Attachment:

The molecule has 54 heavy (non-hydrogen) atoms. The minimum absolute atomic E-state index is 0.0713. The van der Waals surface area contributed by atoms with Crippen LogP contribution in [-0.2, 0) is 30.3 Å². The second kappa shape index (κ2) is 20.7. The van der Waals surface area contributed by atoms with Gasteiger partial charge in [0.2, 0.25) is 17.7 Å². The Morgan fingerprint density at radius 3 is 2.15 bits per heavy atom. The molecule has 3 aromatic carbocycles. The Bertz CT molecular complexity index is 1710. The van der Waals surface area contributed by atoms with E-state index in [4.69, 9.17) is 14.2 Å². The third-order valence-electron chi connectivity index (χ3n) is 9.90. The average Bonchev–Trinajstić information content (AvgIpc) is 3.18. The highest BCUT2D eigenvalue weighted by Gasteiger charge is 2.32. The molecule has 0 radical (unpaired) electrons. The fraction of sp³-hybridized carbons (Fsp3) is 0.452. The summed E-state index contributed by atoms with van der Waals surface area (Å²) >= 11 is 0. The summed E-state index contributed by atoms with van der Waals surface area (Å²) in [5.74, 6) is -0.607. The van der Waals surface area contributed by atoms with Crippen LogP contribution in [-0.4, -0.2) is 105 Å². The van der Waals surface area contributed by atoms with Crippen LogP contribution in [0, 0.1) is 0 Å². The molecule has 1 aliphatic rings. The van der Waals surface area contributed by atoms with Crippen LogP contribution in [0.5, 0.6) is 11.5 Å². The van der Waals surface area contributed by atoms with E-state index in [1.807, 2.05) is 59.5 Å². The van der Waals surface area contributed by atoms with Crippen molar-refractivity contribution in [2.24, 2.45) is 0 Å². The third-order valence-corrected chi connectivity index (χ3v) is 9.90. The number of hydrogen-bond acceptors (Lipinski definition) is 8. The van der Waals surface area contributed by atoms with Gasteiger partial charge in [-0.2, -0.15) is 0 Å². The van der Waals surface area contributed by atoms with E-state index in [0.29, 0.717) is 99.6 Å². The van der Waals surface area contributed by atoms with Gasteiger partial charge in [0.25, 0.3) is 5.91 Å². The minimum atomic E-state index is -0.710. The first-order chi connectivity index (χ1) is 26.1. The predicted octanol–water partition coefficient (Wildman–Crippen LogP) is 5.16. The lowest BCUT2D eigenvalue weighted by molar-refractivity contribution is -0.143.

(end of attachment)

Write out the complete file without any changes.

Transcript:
The molecule has 54 heavy (non-hydrogen) atoms. The minimum absolute atomic E-state index is 0.0713. The van der Waals surface area contributed by atoms with Crippen LogP contribution in [-0.2, 0) is 30.3 Å². The second kappa shape index (κ2) is 20.7. The van der Waals surface area contributed by atoms with Gasteiger partial charge in [0.2, 0.25) is 17.7 Å². The Morgan fingerprint density at radius 3 is 2.15 bits per heavy atom. The molecule has 3 aromatic carbocycles. The Bertz CT molecular complexity index is 1710. The van der Waals surface area contributed by atoms with E-state index in [4.69, 9.17) is 14.2 Å². The third-order valence-electron chi connectivity index (χ3n) is 9.90. The average Bonchev–Trinajstić information content (AvgIpc) is 3.18. The highest BCUT2D eigenvalue weighted by Gasteiger charge is 2.32. The molecule has 0 radical (unpaired) electrons. The fraction of sp³-hybridized carbons (Fsp3) is 0.452. The summed E-state index contributed by atoms with van der Waals surface area (Å²) >= 11 is 0. The summed E-state index contributed by atoms with van der Waals surface area (Å²) in [5.74, 6) is -0.607. The van der Waals surface area contributed by atoms with Crippen LogP contribution in [-0.4, -0.2) is 105 Å². The van der Waals surface area contributed by atoms with Crippen LogP contribution in [0, 0.1) is 0 Å². The molecule has 1 aliphatic rings. The van der Waals surface area contributed by atoms with Crippen LogP contribution in [0.5, 0.6) is 11.5 Å². The van der Waals surface area contributed by atoms with E-state index in [1.807, 2.05) is 59.5 Å². The van der Waals surface area contributed by atoms with Crippen molar-refractivity contribution in [2.24, 2.45) is 0 Å². The third-order valence-corrected chi connectivity index (χ3v) is 9.90. The number of hydrogen-bond acceptors (Lipinski definition) is 8. The van der Waals surface area contributed by atoms with Gasteiger partial charge in [-0.2, -0.15) is 0 Å². The van der Waals surface area contributed by atoms with E-state index in [0.29, 0.717) is 99.6 Å². The van der Waals surface area contributed by atoms with Gasteiger partial charge in [0.25, 0.3) is 5.91 Å². The minimum atomic E-state index is -0.710. The first-order chi connectivity index (χ1) is 26.1. The predicted octanol–water partition coefficient (Wildman–Crippen LogP) is 5.16. The lowest BCUT2D eigenvalue weighted by molar-refractivity contribution is -0.143.